8. Turn Off the Watering System
If you haven’t already turned off your water, do it! You don’t want the hose or irrigation connected when it frosts or you may have damage. In warmer climates it may be possible to simply disconnect the system from a hose spigot and allow the water to drain out, but in colder climates you will want to either blast all the water out with an air compressor or just bring everything inside for the winter.
9. Help Your Garden Helpers!
Be proactive! Keep bird feeders topped up. Birds especially appreciate fatty, high-energy foods (such as suet) during cold months. Establish a feeding routine, offer water, and clean feeders and bird baths regularly to maintain good hygiene. See the best type of bird feeder.
Make sure to consider your garden “helpers” while you go through your fall garden checklist!
10. Do Your General Garden Maintenance
- Empty all of your outdoor containers to keep them from cracking during the winter. Store them upside down.
- Hang a bucket over a hook in your toolshed or garage and use it to store hose nozzles and sprinkler attachments.
- Mow your lawn as late into the fall as the grass grows. Grass left too long when deep snow arrives can develop brown patches in the spring.
- Don’t leave fallen leaves in sodden layers on the lawn. Rake onto a large sheet or tarp, then drag to a corner of your yard to give pollinators some winter cover. Or, rake the leaves into loose piles and run the mower over them to turn them into mulch for perennial and bulb beds. Or, add those shredded leaves to your compost bin. Get more tips on what to do with fall leaves.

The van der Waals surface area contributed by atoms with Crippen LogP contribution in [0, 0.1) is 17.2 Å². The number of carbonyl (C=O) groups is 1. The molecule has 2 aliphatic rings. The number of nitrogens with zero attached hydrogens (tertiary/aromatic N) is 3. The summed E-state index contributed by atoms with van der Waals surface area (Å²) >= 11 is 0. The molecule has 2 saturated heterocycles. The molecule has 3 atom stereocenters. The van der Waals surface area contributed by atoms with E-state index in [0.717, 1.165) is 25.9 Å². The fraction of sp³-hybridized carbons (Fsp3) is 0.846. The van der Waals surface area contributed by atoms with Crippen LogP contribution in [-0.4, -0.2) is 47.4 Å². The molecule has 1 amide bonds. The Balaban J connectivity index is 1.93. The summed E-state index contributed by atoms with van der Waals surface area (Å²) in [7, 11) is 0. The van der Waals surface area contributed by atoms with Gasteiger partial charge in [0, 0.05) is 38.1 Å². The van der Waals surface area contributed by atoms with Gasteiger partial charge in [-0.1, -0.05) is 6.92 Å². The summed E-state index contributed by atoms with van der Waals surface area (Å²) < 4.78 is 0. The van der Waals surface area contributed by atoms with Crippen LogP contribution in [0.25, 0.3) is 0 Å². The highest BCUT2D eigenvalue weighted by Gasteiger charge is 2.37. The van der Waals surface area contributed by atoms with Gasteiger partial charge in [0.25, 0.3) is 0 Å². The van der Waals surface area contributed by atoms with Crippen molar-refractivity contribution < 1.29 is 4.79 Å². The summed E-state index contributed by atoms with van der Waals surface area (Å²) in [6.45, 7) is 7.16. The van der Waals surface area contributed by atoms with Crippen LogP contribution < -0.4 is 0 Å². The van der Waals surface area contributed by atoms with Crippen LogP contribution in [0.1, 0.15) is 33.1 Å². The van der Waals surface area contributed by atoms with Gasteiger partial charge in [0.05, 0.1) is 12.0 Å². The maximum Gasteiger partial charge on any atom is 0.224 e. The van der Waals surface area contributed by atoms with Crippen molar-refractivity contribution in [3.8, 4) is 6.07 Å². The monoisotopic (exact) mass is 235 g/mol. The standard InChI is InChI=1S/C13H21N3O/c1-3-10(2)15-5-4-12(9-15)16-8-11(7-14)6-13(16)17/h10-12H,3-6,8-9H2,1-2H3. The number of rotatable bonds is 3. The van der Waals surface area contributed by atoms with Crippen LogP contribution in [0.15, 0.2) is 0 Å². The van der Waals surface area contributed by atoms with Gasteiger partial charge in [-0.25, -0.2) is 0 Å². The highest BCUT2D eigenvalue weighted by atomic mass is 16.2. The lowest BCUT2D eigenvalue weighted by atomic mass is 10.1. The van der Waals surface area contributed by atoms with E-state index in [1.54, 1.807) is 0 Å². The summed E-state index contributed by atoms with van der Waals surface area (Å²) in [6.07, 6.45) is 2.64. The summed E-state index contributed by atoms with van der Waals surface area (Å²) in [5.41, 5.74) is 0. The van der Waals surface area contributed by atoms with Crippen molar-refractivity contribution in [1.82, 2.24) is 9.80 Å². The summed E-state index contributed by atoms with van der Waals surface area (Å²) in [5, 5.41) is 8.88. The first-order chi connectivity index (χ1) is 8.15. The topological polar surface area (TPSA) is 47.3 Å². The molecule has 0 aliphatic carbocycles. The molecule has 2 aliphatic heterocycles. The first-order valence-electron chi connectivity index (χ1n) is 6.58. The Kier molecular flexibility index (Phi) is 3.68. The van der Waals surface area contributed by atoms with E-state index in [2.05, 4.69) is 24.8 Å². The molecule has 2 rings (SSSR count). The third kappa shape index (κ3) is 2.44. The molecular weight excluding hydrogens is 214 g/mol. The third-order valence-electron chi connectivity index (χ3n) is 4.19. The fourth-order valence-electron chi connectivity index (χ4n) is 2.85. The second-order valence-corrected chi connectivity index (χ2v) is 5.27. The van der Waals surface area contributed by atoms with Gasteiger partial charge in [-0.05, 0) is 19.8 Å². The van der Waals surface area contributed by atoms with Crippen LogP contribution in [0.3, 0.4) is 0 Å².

- Cover your compost pile with plastic or a thick layer of straw before snow falls.
- Drain the fuel tank on your lawn mower or any other power equipment. Consult the owner’s manual for other winter maintenance.
- Scrub down and put away your tools. Some folks oil their tools with vegetable oil to avoid rust. Find out how to care for your gardening tools.
- Check out our list of fall garden chores to make sure you have everything done before winter hits!
We hope these tips will help your garden survive winter and thrive in spring! Please share your own advice or ask any questions below!